Weak long-term returns on assets are the key fundamental problem for companies with defined benefit pension schemes, Fitch said yesterday.
The low growth environment and 'ultra-loose' monetary policy mean almost all assets are now offering very low returns, with some of the safest, such as UK gilts and highly rated corporate bonds, now offering below-inflation returns.
'This is a long way from the steadily rising asset base companies would have expected. Companies will have to make up the difference,' Fitch explained in a note.
Last week, the National Statistician decided against changing the way the Retail Prices Index is calculated. Fitch noted that while this could have reduced future pension payouts - and therefore liabilities - asset returns were a bigger influence on how much additional money companies have to plough into their pension schemes.
Low returns would matter little if they were short-term and followed by a rapid correction, but Fitch said the chances of this happening were 'limited'.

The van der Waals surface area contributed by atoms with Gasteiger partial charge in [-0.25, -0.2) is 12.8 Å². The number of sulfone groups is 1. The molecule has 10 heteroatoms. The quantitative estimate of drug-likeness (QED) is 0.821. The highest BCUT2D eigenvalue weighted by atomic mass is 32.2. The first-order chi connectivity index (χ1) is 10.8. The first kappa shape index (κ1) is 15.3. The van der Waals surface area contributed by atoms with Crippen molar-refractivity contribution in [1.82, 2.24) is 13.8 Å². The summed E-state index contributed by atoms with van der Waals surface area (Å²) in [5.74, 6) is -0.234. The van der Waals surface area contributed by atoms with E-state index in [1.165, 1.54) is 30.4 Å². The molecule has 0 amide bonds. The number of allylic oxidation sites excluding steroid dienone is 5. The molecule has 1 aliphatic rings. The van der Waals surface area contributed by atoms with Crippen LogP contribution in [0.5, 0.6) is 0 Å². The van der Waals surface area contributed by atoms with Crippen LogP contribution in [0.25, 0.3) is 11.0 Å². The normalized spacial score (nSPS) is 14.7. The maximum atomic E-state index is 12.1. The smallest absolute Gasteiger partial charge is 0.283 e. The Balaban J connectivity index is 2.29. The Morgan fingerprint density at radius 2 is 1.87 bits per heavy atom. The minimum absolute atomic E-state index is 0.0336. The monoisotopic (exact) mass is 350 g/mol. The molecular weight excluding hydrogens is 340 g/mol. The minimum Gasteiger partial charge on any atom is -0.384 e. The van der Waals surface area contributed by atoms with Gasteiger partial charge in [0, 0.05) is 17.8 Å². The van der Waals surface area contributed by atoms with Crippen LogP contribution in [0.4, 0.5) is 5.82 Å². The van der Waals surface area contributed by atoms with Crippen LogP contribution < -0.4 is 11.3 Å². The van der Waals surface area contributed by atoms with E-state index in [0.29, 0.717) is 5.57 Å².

Pressure from regulators and to use certain accounting methods has led to schemes investing in safer assets - in particular bonds - rather than equities, which has further diminished the potential for a 'swift recovering' in asset returns.
'Switching to bonds after a stock market crash in 2008 has effectively locked in losses for many companies, and unlike equities, bonds are likely to lose value as the economy recovers and interest rates rise,' Fitch explained.
'While open to debate, there is typically a correlation between risk and return in asset allocation, and a focus on safety is likely to reduce returns in the long run.'
The agency noted that the most obvious manifestation of these low returns was in pension valuations, with deficits rising and pressure growing on companies to close their funding gaps.
But, it said that for the 'vast majority' of UK companies the problems were 'manageable'. 'A combination of scheme closures, novel approaches to scheme funding, and healthy performance by many, means that pensions are not a game changer,' it added.